“The boss made me do it.”
That’s the crux finding of a new study from the University of Washington Foster School of Business and the University of Pittsburgh on why chief financial officers (CFOs) become involved in accounting fraud.
Analyzing a comprehensive sample of material accounting manipulations disclosed between 1982 and 2005, the research team concluded that CFOs bear substantial legal costs for intentionally “cooking the books,” yet reap limited immediate financial benefits. At the same time, chief executive officers (CEOs) of manipulating firms hold far more power and incentives to do so than their counterparts in non-manipulating firms.
“Taken together, our findings are consistent with the explanation that CFOs are involved in material accounting manipulations because they succumb to pressure from CEOs, rather than because they seek immediate personal financial benefit from their equity incentives,” says co-author Terry Shevlin, a professor of accounting at the Foster School of Business.
The spate of corporate accounting scandals over the past decade has led to significant losses for investors, triggered a series of corporate governance reforms and prompted efforts to identify the underlying causes of these scandals. Where most research on the topic has focused on the equity incentives of the CEO or executive team as a whole, the new study investigates the incentives and role of the CFO who, after all, oversees financial reporting.
“People often underemphasize the role of CFOs,” says co-author Weili Ge, an assistant professor of accounting at the Foster School. “Usually regulators, practitioners and researchers treat the executive team as a whole.”
Since it would be impossible to determine the precise motivation for every case of fraud, the researchers pieced together indirect evidence lodged in the cases of 676 firms alleged by the Securities and Exchange Commission (SEC) to have manipulated financial statements between 1982 and 2005, as compared to non-manipulating firms during the same period.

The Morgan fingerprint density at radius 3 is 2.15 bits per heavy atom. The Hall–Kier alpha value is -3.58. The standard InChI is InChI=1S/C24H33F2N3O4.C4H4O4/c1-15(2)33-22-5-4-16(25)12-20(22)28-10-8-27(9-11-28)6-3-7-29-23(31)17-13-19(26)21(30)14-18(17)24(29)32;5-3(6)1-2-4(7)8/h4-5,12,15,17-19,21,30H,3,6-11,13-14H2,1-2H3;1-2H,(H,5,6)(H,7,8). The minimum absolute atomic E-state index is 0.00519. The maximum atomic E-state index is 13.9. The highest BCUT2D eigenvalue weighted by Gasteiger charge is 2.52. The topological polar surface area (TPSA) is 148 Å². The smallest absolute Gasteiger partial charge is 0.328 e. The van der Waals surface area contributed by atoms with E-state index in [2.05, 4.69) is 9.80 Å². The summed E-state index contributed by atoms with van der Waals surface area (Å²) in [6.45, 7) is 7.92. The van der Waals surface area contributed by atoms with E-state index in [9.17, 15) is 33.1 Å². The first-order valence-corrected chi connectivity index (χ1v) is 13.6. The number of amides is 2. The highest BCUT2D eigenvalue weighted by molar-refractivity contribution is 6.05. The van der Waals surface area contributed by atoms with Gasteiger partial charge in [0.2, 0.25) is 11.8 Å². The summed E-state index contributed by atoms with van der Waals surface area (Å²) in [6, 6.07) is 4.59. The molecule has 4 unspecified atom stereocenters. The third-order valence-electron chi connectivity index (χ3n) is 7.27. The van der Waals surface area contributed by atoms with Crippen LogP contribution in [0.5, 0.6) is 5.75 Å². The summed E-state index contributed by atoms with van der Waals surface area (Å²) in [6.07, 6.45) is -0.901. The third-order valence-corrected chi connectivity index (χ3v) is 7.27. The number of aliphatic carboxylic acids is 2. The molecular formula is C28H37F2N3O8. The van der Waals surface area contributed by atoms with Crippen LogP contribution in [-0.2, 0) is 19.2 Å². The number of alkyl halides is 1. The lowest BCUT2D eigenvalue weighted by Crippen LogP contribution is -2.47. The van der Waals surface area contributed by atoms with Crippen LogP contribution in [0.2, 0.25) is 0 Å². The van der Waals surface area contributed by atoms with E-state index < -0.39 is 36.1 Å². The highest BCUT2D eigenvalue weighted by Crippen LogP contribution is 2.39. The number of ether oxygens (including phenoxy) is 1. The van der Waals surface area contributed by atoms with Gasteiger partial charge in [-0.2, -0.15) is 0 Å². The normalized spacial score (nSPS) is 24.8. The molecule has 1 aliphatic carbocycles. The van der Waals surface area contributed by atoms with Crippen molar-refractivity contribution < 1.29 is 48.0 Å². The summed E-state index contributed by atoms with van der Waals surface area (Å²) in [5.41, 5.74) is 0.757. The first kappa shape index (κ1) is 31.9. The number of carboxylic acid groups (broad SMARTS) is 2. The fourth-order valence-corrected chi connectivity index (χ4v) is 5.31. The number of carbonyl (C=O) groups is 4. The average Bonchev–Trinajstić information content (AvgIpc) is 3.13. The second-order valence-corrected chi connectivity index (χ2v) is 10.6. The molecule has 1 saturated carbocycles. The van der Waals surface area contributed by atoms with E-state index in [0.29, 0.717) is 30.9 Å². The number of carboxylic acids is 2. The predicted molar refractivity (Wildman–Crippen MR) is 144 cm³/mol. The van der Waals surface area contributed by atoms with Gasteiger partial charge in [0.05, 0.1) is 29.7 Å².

What’s their motivation?
Shevlin, Ge and their co-authors found that CFOs were most often named as culpable in SEC enforcement releases, and faced penalties such as job termination, future employment restrictions, fines and criminal charges. At the same time, CFOs of fraudulent firms did not have equity incentives any different from CFOs of firms that did not cook the books.
In contrast, CEOs of fraudulent firms had higher equity incentives and more power than counterparts at firms that practiced compliant accounting.
The researchers also noted that, in the three years prior to their financial misstatements, manipulating firms experienced higher CFO turnover than non-manipulating firms, suggesting that some CFOs lose their jobs because they refuse to participate in accounting manipulations under CEO pressure.
One final bit of more direct evidence: the SEC enforcement releases indicate that CEOs were more likely than CFOs to have orchestrated the accounting manipulations as well as having benefited financially from the manipulations.
Introduce checks and balances
Ge says most experts believe that altering executive compensation is the most effective way to dissuade C-level officers from manipulating financials.
“While it is important to fix executive compensation in order to prevent future accounting fraud,” she says, “fixing equity incentives is not enough. We also have to fix corporate governance.”
Shevlin adds that boards of directors, acting in the best interests of shareholders, should consider insulating the CFO from his traditional boss: the CEO. “It’s difficult to do in practice,” he says, “But there are some companies who have the CFO report directly to the audit committee.”
Attention to the relative power of the CEO over the CFO and the function of financial reporting is key.
“When you allow a CEO to get too powerful,” Ge says, “there is a greater risk of manipulations and all forms of fraud.”
The paper, “Why Do CFOs Become Involved in Material Accounting Manipulations?” is forthcoming in the Journal of Accounting and Economics. It is the work of Weili Ge and Terry Shevlin of the University of Washington Foster School of Business, and Mei Feng and Shuqing Luo of the University of Pittsburgh Katz Graduate School of Business.
The paper won the 2008 Glen McLaughlin Prize, awarded annually to the best unpublished research paper in accounting ethics.